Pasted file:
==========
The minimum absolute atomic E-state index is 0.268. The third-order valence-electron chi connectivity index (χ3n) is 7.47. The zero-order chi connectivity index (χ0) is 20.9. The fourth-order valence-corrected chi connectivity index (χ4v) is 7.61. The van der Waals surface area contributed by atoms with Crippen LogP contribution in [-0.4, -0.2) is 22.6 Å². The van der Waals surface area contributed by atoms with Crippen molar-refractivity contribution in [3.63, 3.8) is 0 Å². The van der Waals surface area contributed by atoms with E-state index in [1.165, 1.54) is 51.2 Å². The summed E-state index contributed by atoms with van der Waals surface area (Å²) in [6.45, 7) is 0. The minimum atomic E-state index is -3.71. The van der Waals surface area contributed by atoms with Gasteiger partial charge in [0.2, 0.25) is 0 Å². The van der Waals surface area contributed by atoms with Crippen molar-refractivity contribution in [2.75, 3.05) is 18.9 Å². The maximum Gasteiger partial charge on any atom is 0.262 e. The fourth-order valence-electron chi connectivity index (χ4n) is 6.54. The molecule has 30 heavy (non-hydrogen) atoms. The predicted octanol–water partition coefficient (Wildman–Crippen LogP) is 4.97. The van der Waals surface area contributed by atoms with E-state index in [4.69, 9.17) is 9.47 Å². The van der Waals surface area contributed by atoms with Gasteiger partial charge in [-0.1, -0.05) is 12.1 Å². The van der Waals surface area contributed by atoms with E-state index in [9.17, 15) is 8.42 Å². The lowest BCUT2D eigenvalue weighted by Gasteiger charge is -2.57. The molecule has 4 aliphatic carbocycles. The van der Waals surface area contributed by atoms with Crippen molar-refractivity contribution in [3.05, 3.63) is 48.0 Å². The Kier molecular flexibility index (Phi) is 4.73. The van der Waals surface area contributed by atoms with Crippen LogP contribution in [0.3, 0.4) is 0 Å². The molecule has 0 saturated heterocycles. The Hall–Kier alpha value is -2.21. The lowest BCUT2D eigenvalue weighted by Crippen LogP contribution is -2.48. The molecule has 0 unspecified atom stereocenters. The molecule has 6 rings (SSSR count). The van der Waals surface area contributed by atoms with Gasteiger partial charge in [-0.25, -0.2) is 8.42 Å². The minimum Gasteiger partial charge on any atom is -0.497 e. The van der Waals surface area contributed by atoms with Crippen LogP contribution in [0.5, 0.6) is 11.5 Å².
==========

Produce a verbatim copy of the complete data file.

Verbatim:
The minimum absolute atomic E-state index is 0.268. The third-order valence-electron chi connectivity index (χ3n) is 7.47. The zero-order chi connectivity index (χ0) is 20.9. The fourth-order valence-corrected chi connectivity index (χ4v) is 7.61. The van der Waals surface area contributed by atoms with Crippen LogP contribution in [-0.4, -0.2) is 22.6 Å². The van der Waals surface area contributed by atoms with Crippen molar-refractivity contribution in [3.63, 3.8) is 0 Å². The van der Waals surface area contributed by atoms with E-state index in [1.165, 1.54) is 51.2 Å². The summed E-state index contributed by atoms with van der Waals surface area (Å²) in [6.45, 7) is 0. The minimum atomic E-state index is -3.71. The van der Waals surface area contributed by atoms with Gasteiger partial charge in [0.2, 0.25) is 0 Å². The van der Waals surface area contributed by atoms with Crippen molar-refractivity contribution in [2.75, 3.05) is 18.9 Å². The maximum Gasteiger partial charge on any atom is 0.262 e. The fourth-order valence-electron chi connectivity index (χ4n) is 6.54. The molecule has 30 heavy (non-hydrogen) atoms. The predicted octanol–water partition coefficient (Wildman–Crippen LogP) is 4.97. The van der Waals surface area contributed by atoms with E-state index in [4.69, 9.17) is 9.47 Å². The van der Waals surface area contributed by atoms with Gasteiger partial charge in [-0.1, -0.05) is 12.1 Å². The van der Waals surface area contributed by atoms with E-state index in [9.17, 15) is 8.42 Å². The lowest BCUT2D eigenvalue weighted by Gasteiger charge is -2.57. The molecule has 4 aliphatic carbocycles. The van der Waals surface area contributed by atoms with Crippen molar-refractivity contribution in [3.05, 3.63) is 48.0 Å². The Kier molecular flexibility index (Phi) is 4.73. The van der Waals surface area contributed by atoms with Crippen LogP contribution in [0.3, 0.4) is 0 Å². The molecule has 0 saturated heterocycles. The Hall–Kier alpha value is -2.21. The lowest BCUT2D eigenvalue weighted by Crippen LogP contribution is -2.48. The molecule has 0 unspecified atom stereocenters. The molecule has 6 rings (SSSR count). The van der Waals surface area contributed by atoms with Gasteiger partial charge in [-0.25, -0.2) is 8.42 Å². The minimum Gasteiger partial charge on any atom is -0.497 e. The van der Waals surface area contributed by atoms with Crippen LogP contribution in [0.5, 0.6) is 11.5 Å².